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Wild caught tree frogs

Discussion in 'Tree Frogs' started by Manhirwen, Jan 17, 2006.

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  1. Manhirwen

    Manhirwen Elite Member

    I was wondering if keeping wild caught tree frogs is a good idea or a bad idea? They would be pacific tree frogs I'm guessing now that I've done some research on them.
     
  2. Manhirwen

    Manhirwen Elite Member

    Thinking about it today, it's a bad idea. They could have parasites or other ickies in them that I wouldn't want to spread to my other herps.
     
  3. CodyW

    CodyW Elite Member

    They could. It would be possible with a QT but not worth it IMO, there are CB ones everywhere. If they are invasive then it may be a good thing to collect a few ;)
     
  4. Manhirwen

    Manhirwen Elite Member

    I would like to find some captive bred pacific tree frogs. They're my favorite frogs. They're native so they're not invasive. I caught one last night that was trying to cross a busy road and took him home for pics. I'll post them later tonight, and don't worry, I'm not keeping him. But he sure is cute.

    If anyone knows where to get these guys cheap that are CB let me know.
     
  5. Moshpitrockchick

    Moshpitrockchick Subscribed User Premium Member

    I've never seen them CB, but i've kept about 4 or 5 of them. I love the little guys! Maybe you should take it upon yourself to breed some ;) That could be quite a chore, I never had mine display any breeding actions.
     
  6. Manhirwen

    Manhirwen Elite Member

    Well the little guy is deffinately a boy, breeding sounds cool and all and I wouldn't mind it but I don't know, my husband wants to keep it now and asked me how much it would be to take it to the vet to have any parasites dealt with, I told him that maybe we should just go find some CB. hehe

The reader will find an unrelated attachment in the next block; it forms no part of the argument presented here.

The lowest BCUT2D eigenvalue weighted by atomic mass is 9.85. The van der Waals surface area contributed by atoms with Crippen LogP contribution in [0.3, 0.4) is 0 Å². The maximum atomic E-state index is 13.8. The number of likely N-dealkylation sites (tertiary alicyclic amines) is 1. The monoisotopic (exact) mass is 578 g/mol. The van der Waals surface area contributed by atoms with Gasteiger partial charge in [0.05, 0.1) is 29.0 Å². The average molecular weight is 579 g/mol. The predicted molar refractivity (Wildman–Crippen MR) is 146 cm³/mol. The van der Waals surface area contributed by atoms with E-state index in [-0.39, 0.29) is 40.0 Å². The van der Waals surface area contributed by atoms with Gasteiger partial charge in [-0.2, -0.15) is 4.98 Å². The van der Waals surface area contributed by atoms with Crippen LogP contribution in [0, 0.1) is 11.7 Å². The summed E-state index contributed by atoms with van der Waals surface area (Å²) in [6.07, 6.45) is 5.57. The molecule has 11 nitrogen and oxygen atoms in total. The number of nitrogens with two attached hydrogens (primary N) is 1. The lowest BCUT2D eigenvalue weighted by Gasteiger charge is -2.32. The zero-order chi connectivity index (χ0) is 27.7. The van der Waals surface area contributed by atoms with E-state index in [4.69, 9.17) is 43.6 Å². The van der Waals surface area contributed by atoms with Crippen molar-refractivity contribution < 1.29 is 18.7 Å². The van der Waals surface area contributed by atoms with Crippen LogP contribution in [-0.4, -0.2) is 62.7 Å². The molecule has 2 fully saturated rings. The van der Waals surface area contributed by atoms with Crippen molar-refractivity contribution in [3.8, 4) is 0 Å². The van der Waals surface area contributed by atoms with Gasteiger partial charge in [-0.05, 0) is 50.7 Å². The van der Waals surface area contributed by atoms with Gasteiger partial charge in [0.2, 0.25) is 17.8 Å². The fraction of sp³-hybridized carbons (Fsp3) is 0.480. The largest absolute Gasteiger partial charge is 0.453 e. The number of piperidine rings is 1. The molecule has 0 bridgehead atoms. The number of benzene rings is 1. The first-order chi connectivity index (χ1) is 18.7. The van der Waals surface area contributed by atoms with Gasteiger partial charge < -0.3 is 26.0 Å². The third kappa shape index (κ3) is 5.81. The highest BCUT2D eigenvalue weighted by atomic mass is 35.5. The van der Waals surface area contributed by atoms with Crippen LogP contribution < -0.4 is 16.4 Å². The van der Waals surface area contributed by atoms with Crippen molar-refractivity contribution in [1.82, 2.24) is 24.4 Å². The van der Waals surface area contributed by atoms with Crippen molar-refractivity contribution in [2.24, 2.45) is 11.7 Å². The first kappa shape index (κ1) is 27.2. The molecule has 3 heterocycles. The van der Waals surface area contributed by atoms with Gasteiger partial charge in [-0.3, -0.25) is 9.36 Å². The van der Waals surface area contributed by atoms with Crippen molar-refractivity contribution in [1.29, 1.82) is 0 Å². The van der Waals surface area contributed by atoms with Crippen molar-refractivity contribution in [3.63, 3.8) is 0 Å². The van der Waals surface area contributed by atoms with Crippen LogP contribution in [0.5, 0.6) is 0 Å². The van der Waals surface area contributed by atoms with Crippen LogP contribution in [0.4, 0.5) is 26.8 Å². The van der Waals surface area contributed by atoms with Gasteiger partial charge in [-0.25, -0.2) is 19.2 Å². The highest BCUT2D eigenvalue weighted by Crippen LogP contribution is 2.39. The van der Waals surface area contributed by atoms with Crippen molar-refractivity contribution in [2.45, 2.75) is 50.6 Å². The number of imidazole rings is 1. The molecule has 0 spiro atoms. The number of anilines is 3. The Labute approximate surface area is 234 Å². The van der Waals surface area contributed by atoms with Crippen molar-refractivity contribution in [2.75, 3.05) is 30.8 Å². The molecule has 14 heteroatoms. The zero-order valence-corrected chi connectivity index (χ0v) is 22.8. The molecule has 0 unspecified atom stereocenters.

7. Manhirwen

    Manhirwen Elite Member

    Here are a couple pics of the little guy[​IMG]
    [​IMG]
     
  8. MoogleBass

    MoogleBass Kittes are so nice! Premium Member

    Awesome Beth, thats a great pic. :)
     
  9. mshrmheadcharge

    mshrmheadcharge Moderator Staff Member Premium Member

    :D great pics! you should definatley consider breeding them yourself :)
     
  10. Bitis Gabonica

    Bitis Gabonica Elite Member

    Great pics.:)

    I have major reservations about wild caught animals -- unless it's necessary to introduce a species to captivity or for another valid reason, I totally disagree with it. We have so many captive animals of many many species now, and it's not necessary to remove these animals from their natural environment any more. Can you imagine - having the whole of nature to explore to then be taken and put in a glass tank with restrictive sides and lid? Captive animals are used to living in these enclosed spaces but wild animals are not.

    If it isn't necessary, then buy a captive animal instead.

    Also there are the risks as someone already mentioned; parasites, illness, and so on that could be passed on to your other animals. As with any new animal - including captive - you need to strictly quarantine to avoid this risk.
     
  11. Fran

    Fran Veteran Member

    Nice pics and yes they are captivating little critters. I enjoy sitting out in the screen room in the evening listening to the tree frogs serenading. As Cody well knows we have a problem with almost having too many here in Florida. If we have an evening rain in an area of low ground thousands are squashed by vehicles as they are covering the wet roads. I don't recall how many different types of tree frogs we have right now but enature.com has pics and descriptions of all of them for any location.
     
  12. CodyW

    CodyW Elite Member

    Beth, I was trying to find if Pacific Tree Frogs can carry chytrid, either way the risk of introducing chytrid into my collection would make me not even consider it. If your unaware of the chytrid fungus do a google search, it will make you cringe as it is very sad. As fran said we have a large population of tree frogs, most of them are invasive and pushing our locals out and more than likely harboring chytrid and spreading it as they don't have the niches that the native frogs do.
     
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